The raise bore drill bit has a drive stem 9 which has a tapered threaded opening 10 at its upper end to provide a threaded connection to drill pipe. The drill bit stem 9 is cylindrical in shape and provided with hard metal wear pads 11 along the main body thereof. At its lower end, the drill bit stem 9 has a conical portion 12 which flares outwardly and is of a size to match the tapered opening 8 in the sub 7. Actually, the tapered portion 12 is very slightly larger than the opening 8 and will be assembled as subsequently described. The sub 7 has an opening 14 which opens into a helical groove 14 on its inner surface and which is closed by a threaded plug member 15 after the apparatus has been assembled. The apparatus shown in FIG. 2 is identical to that in FIG. 1 except that the helical passage 14a (corresponding to passage 14 in FIG. 1) is cut in the tapered portion 12 of the drill bit stem 9 rather than on the inside surface 8 of the sub 7. In this embodiment, the passage 13 opens into passage 14 a and is closed by threaded plug member 15 as in FIG. 1.
The assembly of the apparatus shown in FIGS. 1 and 2 is essentially identical. The drill stem 9 and wear pads 11 are of a size that will fit through the upper, smaller end of tapered passage 8. The drill stem is inserted through passage 8 until the tapered lower end portion 12 engages the walls of the tapered passage. The tapered portion 12 has the same taper as tapered passage 8 but is very slightly larger. Plug member 15 is removed and passage 13 is connected to a high pressure oil source. Oil under high pressure is circulated through the helical passages 14 (or 14a in FIG. 2) and is of sufficient pressure to expand the sub 7 elastically. The sub 7 is expanded under the oil pressure within the elastic limit of the steel alloy used in making the sub. While the oil pressure is applied through passage 13 to expand sub 7 a suitable hydraulic jack is applied against the lower end of the flared portion 12 of drill stem 9 to force the same into the expanded sub until the lower end is flush with the lower surface of sub 7. At this point, the oil pressure introduced through passage 13 is released to allow the sub 7 to shrink from its expanded state. Passage 13 is then closed by threaded plug 15. The shrinking of sub 7 after release of the oil pressure results in an interference fit between the inner tapered surface of sub 7 and the lower tapered end portion 12 of drill bit stem 9. The mating pressure is of the order of several thousand pounds per square inch with the result that the sub 7 will not slip relative to the tapered portion 12 during the high torque and high thrust encountered by the apparatus during raise bore drilling.
The apparatus may be disassembled by essentially reversing the assembly procedure. The passage 14 or 14a is flooded with oil under high pressure to expand sub 7 and a hydraulic jack or other suitable pressure applying means is applied to the upper end of drill stem 9 to force the stem out of the tapered joint.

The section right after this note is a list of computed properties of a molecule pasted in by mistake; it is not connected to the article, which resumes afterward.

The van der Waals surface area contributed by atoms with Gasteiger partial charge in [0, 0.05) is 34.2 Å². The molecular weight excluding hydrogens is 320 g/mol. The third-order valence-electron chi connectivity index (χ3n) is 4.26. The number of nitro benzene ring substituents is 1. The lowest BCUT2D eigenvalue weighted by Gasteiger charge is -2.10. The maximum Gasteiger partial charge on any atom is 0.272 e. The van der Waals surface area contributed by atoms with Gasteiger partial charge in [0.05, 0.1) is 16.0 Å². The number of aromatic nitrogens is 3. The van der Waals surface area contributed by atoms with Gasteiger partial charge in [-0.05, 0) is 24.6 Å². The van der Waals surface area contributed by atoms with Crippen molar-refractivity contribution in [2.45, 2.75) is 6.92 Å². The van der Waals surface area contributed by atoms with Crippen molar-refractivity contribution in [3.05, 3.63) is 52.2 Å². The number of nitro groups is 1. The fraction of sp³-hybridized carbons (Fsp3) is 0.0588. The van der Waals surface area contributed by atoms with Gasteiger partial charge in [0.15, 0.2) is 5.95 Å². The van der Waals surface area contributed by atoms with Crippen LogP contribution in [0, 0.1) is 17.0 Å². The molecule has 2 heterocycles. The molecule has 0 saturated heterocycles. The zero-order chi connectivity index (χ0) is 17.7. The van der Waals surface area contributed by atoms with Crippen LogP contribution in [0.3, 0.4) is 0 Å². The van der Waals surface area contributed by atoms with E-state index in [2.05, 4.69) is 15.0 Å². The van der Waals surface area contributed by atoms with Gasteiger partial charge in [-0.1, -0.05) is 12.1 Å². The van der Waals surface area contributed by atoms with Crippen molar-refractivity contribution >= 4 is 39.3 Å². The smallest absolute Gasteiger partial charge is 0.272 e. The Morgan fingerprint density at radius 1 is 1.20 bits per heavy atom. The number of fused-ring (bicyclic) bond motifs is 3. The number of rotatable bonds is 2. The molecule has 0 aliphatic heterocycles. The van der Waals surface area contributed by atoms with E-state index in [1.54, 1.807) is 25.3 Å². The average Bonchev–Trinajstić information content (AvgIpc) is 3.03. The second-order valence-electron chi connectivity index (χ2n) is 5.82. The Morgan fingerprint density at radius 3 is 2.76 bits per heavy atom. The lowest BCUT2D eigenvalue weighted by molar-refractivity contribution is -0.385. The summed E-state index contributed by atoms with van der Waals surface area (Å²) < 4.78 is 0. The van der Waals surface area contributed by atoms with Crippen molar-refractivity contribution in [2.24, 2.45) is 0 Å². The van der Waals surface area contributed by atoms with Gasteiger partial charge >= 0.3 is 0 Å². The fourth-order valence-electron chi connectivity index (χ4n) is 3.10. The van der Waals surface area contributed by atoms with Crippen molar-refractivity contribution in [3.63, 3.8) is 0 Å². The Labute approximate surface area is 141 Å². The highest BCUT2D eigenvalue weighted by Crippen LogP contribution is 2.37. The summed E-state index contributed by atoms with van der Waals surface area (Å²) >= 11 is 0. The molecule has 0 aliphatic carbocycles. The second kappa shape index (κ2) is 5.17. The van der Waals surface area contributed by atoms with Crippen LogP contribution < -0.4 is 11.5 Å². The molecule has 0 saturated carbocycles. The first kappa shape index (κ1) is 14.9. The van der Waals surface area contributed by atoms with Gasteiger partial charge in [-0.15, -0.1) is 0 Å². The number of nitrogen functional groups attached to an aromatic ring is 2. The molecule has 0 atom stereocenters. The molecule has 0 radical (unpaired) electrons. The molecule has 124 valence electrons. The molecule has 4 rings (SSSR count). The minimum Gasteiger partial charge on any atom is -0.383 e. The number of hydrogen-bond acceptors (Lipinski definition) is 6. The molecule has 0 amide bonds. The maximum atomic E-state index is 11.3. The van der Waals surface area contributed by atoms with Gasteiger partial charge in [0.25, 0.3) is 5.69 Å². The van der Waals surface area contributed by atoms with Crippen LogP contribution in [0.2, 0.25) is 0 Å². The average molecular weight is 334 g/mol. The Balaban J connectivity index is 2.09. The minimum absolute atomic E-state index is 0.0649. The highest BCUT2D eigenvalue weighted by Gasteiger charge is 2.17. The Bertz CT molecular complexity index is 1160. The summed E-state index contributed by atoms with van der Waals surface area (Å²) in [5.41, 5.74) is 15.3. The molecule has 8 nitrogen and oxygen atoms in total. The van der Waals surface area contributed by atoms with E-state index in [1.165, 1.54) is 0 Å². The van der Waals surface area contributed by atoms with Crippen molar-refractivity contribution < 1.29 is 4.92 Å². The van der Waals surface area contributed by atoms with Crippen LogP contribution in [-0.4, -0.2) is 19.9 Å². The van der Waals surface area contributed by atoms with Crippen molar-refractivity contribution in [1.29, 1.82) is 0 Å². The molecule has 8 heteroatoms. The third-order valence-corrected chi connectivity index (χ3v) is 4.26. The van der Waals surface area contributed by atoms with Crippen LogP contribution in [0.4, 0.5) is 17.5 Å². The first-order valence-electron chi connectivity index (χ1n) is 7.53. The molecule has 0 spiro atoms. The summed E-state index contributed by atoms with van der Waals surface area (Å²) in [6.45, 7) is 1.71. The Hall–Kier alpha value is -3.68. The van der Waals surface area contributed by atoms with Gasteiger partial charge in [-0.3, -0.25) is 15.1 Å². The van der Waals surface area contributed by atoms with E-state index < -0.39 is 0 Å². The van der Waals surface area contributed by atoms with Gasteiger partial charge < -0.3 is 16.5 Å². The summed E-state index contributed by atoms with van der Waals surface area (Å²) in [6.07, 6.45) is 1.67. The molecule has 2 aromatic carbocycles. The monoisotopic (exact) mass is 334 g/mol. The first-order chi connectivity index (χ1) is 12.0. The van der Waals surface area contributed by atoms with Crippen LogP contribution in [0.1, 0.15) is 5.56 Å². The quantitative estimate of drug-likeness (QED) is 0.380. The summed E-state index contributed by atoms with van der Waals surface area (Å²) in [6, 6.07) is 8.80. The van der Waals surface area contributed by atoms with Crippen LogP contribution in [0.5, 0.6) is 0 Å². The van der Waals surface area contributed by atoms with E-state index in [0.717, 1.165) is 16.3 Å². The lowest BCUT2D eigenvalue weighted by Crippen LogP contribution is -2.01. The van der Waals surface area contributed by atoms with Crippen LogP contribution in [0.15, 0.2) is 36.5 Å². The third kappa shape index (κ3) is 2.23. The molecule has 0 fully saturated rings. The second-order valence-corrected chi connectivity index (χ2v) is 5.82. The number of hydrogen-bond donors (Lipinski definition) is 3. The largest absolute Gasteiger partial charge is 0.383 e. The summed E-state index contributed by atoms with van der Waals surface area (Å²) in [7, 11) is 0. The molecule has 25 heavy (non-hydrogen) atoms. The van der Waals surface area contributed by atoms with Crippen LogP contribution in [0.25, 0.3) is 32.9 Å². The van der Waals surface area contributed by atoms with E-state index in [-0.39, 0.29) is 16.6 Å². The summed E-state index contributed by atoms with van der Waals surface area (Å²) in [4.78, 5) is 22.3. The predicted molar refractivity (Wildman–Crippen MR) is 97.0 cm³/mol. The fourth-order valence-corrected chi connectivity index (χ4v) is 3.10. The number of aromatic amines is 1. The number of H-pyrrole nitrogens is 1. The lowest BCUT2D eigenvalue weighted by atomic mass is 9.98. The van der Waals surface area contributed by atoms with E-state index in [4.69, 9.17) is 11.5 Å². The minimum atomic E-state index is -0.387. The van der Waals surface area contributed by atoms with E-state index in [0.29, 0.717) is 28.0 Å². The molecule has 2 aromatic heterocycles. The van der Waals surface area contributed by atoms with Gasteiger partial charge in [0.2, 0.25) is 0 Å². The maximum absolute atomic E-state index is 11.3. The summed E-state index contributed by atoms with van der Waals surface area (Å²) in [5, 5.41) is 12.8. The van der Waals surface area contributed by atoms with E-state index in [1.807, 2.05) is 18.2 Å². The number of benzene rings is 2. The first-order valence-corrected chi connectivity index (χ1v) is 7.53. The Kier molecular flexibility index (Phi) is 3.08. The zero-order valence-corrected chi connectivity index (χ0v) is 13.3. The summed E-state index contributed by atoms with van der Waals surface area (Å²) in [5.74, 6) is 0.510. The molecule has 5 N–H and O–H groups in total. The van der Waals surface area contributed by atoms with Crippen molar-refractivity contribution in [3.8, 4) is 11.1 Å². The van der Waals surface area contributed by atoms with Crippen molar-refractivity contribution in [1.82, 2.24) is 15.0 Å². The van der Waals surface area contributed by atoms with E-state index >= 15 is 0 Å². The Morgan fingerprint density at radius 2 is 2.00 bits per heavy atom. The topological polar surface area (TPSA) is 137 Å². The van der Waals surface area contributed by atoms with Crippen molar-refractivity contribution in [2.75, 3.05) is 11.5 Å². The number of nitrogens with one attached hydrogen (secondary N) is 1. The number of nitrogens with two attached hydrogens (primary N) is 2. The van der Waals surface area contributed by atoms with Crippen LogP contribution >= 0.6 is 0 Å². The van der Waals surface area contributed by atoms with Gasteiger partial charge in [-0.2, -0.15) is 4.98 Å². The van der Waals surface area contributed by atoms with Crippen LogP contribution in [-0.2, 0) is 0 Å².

The design of the particular dimensions of the tapered joint is easily accomplished applying standard engineering calculations. In a typical raise bore drill bit in which the distance between the upper end and lower end of sub 7 is 16 inches the tapered opening 8 is 12 inches wide at its lower end and 11.5 inches wide at its upper end. The tapered portion 12 of drill stem 9 is 12 inches wide at its lower end and has a taper of 1:30 inward for the 16 inch length of interference fit contact. The sub is expanded 0.030 inches during assembly and the difference in size between the flared portion 12 and tapered opening 8 requires that the tapered portion 12 be driven up by a distance of 0.924 inches. The mating pressure between the inner surface of the tapered opening 8 and the tapered portion 12 is about 18,500 p.s.i. Obviously, the ratios of taper and relative size of the opening in the sub would be designed for other larger or smaller connections according to the amount of force required for a suitable pressure mating of the sub and the tapered end portion of the drill bit stem.
|Cited Patent||Filing date||Publication date||Applicant||Title|
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|US2079449 *||Mar 28, 1936||May 4, 1937||Ralph E Gilchrist||Well drilling rig attachment|
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|Citing Patent||Filing date||Publication date||Applicant||Title|
|US5199510 *||May 22, 1991||Apr 6, 1993||Baker Hughes Incorporated||Raise boring head and stem assembly method|
|US6729418||Feb 12, 2002||May 4, 2004||Smith International, Inc.||Back reaming tool|
|WO2014195918A2 *||Jun 6, 2014||Dec 11, 2014||Sandvik Intellectual Property Ab||Stem wear guard|
|U.S. Classification||175/53, 175/320, 403/15|
|International Classification||E21B7/28, F16D1/091, F16D1/092, E21D3/00, E21B17/04, E21B10/10|
|Cooperative Classification||E21B7/28, E21B17/04, F16D1/092, Y10T403/1633|
|European Classification||E21B7/28, F16D1/092, E21B17/04|